For this project, Wonderland created a digital experience that highlights the Erased font, which removes one letter from the font for every journalist who is imprisoned. The team at Wonderland is incredibly proud to be part of this journey as the digital creative partner, and give a massive thanks for the great collaboration with Free Press Unlimited and 180 Global.
This week’s interesting design, creativity, and green initiatives finds from the web.
Have you heard about the ‘Cozy Web’? Let us take you through a rapid onboarding of the latest and greatest place to spend your time on the Internet.
Venkatesh Rao coined the phrase "cozy web" to describe the internet's secluded enclaves, which are gate-kept (you need to be geeky enough to find these communities, be invited, or apply) and to which we have all withdrawn in recent years for comfort and privacy. It’s the place we have discovered and are now deciding to connect with communities gathering around niche interests and to escape the invasive and noisy clammer on Web 2 and open platforms.
So, why is this trend occuring?
With more and more people moving away from open platforms and deleting apps due to spending way too much time on them or being overstimulated by the onslaught of irrelevant content, there is a growing appetite for people to feel like they are part of a community and where they can actively co-create and feel seen. Take Gucci’s Vault for example, the luxury fashion brand has launched a new online store that is the epitome of the cozy web. See what by Laurent Francois learnt when he went on Gucci Vault’s Discord server.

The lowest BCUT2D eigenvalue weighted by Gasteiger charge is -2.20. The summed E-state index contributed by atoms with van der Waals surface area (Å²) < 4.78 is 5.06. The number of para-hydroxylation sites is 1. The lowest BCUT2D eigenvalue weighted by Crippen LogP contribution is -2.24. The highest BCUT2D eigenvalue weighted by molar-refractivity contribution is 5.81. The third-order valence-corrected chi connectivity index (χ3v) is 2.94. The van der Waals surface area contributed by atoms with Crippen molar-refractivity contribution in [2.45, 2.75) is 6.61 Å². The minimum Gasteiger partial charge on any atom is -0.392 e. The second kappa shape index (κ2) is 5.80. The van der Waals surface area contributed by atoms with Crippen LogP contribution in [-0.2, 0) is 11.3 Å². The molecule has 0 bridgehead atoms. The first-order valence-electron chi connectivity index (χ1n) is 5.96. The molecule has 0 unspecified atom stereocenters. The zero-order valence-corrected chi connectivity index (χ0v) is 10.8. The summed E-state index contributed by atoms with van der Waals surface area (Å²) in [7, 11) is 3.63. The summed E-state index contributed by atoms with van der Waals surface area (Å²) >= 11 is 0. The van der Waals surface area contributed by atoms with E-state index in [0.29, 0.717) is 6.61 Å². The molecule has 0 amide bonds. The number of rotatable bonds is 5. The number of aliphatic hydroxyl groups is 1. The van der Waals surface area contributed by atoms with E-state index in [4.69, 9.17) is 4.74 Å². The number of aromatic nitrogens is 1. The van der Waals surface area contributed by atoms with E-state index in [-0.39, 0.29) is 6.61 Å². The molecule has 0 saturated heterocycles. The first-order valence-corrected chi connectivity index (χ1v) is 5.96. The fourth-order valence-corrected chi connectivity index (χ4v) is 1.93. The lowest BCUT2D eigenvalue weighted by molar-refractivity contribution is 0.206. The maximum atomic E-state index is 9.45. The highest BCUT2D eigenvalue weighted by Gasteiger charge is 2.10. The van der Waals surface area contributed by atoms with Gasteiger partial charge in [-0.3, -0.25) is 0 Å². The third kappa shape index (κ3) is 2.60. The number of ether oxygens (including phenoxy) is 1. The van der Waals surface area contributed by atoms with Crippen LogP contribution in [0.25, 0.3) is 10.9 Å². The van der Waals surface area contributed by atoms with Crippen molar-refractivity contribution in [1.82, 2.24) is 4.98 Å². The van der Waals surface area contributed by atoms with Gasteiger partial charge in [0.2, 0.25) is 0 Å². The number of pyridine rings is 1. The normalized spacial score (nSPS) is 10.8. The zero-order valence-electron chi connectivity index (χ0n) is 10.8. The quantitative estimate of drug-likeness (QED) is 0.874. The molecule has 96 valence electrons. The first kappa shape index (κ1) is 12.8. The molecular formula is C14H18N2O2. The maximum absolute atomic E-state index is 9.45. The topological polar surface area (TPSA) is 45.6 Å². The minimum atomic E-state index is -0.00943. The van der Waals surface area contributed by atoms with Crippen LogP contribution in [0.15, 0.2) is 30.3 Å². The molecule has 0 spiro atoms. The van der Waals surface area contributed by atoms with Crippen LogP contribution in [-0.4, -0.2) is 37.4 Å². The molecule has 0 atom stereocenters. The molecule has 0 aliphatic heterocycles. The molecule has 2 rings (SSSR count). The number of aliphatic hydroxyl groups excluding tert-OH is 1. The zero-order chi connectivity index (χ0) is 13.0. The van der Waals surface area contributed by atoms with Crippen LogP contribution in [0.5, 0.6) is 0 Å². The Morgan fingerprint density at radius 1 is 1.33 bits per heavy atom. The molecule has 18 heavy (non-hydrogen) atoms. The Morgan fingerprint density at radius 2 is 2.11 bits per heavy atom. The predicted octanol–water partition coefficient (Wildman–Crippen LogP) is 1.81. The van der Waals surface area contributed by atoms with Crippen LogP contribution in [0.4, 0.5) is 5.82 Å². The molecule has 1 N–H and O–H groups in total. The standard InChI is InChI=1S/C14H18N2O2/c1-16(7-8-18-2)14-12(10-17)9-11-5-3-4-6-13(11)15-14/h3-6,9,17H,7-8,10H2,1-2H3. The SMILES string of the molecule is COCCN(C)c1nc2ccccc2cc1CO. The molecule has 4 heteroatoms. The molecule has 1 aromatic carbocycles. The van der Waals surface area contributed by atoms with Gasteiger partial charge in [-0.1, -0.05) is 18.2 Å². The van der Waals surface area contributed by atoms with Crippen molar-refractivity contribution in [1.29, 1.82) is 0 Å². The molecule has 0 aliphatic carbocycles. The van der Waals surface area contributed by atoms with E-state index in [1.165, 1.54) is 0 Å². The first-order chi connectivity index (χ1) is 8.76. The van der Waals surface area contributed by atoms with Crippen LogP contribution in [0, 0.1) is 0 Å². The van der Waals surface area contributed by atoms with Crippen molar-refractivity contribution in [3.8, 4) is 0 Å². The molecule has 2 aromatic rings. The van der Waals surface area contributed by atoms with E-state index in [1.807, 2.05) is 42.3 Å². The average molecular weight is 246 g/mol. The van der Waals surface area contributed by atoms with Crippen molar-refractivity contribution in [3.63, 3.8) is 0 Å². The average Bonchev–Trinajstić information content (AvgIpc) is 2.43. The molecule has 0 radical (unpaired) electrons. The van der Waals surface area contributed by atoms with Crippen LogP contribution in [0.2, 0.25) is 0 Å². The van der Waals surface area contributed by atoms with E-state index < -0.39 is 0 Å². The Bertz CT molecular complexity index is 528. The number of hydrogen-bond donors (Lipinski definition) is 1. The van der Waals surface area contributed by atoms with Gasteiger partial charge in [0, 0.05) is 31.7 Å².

Brands should implement their own cozy web by focusing on building their community facilitating two-way communication online, and creating a space for their community to both engage with your brand and with each other.
Want to learn more about the cozy web, creating an online community, and the implications of this trend? Check out the links below:
"The colors remain those chosen on the 9 March 1908 - night of the club's founding - made more vibrant and vivid."
Touching the untouchable. How to think and design a new identity for Inter Milan FC, a city, a nation, while respecting the history, values and tradition of the 113-year-old football club. How to make that new identity accepted by the client when the client is a passionate city of 1 million supporters.
Innovative, minimalist, elegant and oriented towards new generations. The new visual identity extols the club's founding values and renews its bond with the city of Milan.
The revamped badge removes the letters FC, which stand for football club, from the logo. "Inter has moved to revamp its visual identity to open up to an audience that is increasingly digital and sensitive to aesthetics, to reach global targets and different age groups, and establish itself as an icon of culture as well as sport," said the club.
The crest update was handled by graphic design legend Mirko Borsche of Munich-based design house Bureau Borsche, whose projects in recent years include several notable rebrands.
In its 113-year history, Inter's logo has undergone various manifestations, with the biggest change last coming in 2014. The focus is on the letters I and M, which have been preserved from Giorgio Muggiani’s original design and are framed by the classic concentric circles. Letters F and C, meanwhile, remain in the name and identity of the club: FC Internazionale Milano. The colors remain those chosen on the night of 9 March 1908 - night of the club's founding - made more vibrant and vivid."